Fun Friday Facts

Okay, first question for this new blog feature:

Who is your favorite author and why? (include favorite book by them, why do you like it)

A friend on Twitter told me that this is nearly an impossible question since her favorite author has changed over the years and is still constantly in flux. (Which was also expressed by KC below before I added this part) So, a corollary to this question: If you were stranded on a deserted island and could only have one book, what would it be? Is the author of that book your all-time favorite author or someone else?

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25 Comments

  1. It’s an almost impossible question! There are so many who were inspirational at different points in my life/career or who have influenced my writing, but I think I’ll have to say David Eddings. I read Pawn of Prophecy when I was 10 and it not only made me realize how many worlds you could find in books but solidified my desire to be a writer. His Belgariad & Mallorean series are regular comfort reads for me.

  2. When you put it that way, I’d have to go the practical route and choose some type of survival handbook (but I know that’s not what you intended). As far as pleasure reading, my all-time favorite book is The Clan of the Cave Bear by Jean M. Auel. Ayla, the main character, is separated from her people when she’s a small child and is rescued from near-death by a clan of lesser-evolved humanoids. She grows up thinking she’s ugly and stupid because she’s so clearly different from everyone else in the clan and has trouble adhering to their way of life. She is, of course, actually beautiful and intelligent, and she’s better adapted for survival; she just doesn’t know it. It’s a heartachingly beautiful adaptation of the “ugly duckling” theme.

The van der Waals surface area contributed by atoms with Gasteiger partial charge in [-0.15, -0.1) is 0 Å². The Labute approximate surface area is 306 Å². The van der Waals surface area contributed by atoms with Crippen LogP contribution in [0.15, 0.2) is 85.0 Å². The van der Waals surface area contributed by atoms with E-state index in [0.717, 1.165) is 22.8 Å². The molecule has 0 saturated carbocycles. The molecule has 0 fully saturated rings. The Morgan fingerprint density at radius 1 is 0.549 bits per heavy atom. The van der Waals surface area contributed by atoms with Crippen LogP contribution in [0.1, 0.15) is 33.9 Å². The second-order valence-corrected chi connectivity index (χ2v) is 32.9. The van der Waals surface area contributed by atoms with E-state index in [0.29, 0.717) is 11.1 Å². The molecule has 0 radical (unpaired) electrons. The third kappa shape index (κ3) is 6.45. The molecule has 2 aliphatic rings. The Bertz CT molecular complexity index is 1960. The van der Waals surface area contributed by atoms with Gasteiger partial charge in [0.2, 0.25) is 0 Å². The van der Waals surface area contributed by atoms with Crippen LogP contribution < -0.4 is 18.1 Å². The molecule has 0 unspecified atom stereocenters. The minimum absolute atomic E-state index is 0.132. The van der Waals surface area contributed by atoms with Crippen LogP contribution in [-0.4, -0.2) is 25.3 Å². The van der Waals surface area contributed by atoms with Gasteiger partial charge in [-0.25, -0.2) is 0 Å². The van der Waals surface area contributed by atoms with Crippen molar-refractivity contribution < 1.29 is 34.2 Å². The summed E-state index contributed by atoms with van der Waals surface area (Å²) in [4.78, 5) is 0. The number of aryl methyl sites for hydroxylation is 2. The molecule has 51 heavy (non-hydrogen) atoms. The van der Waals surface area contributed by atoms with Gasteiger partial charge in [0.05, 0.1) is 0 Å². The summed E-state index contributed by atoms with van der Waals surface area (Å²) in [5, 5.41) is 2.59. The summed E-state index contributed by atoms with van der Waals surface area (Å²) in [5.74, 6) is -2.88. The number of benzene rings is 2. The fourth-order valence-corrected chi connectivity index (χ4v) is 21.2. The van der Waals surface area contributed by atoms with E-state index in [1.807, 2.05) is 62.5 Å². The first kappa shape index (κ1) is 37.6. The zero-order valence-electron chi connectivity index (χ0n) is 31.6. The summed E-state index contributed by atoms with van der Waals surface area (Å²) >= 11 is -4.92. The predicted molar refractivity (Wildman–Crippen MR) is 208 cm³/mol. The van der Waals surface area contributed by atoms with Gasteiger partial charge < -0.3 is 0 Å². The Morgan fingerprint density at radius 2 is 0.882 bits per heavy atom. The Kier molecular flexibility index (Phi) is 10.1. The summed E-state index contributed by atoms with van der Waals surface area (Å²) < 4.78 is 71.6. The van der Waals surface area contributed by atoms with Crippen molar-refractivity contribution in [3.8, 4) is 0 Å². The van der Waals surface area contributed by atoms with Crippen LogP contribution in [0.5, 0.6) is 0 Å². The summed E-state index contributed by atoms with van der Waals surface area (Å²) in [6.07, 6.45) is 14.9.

3. As KC says, it is a nearly impossible question as I feel I’ve evolved as a reader as much as a writer, or anything else for that matter. But one book that will stick in my mind forever is one I read as a 12 year old child.

    Back Home, by Michelle Magorian. Resonate, emotive and absolutely timeless.

    http://www.goodreads.com/book/show/257751

    I also grew up on Enid Blyton, and The Circus of Adventure is my favourite book of hers.

    Hmm, now how does that tie in to MM?

    I don’t think it does 😉

  4. I think right now my favorite author is Cardeno C. His books always make me happy. (That will change next week.) As for the one book on an island, I think that I would take JK Rowling’s A Casual Vacancy. I got the book for Christmas and keep meaning to read it. My problem it’s in hardcover and I have a hard time getting through paper books. It has to be digital for me. But I have always loved Harry Potter, so I am sure that I will love it. I just need to be stranded on an island first;)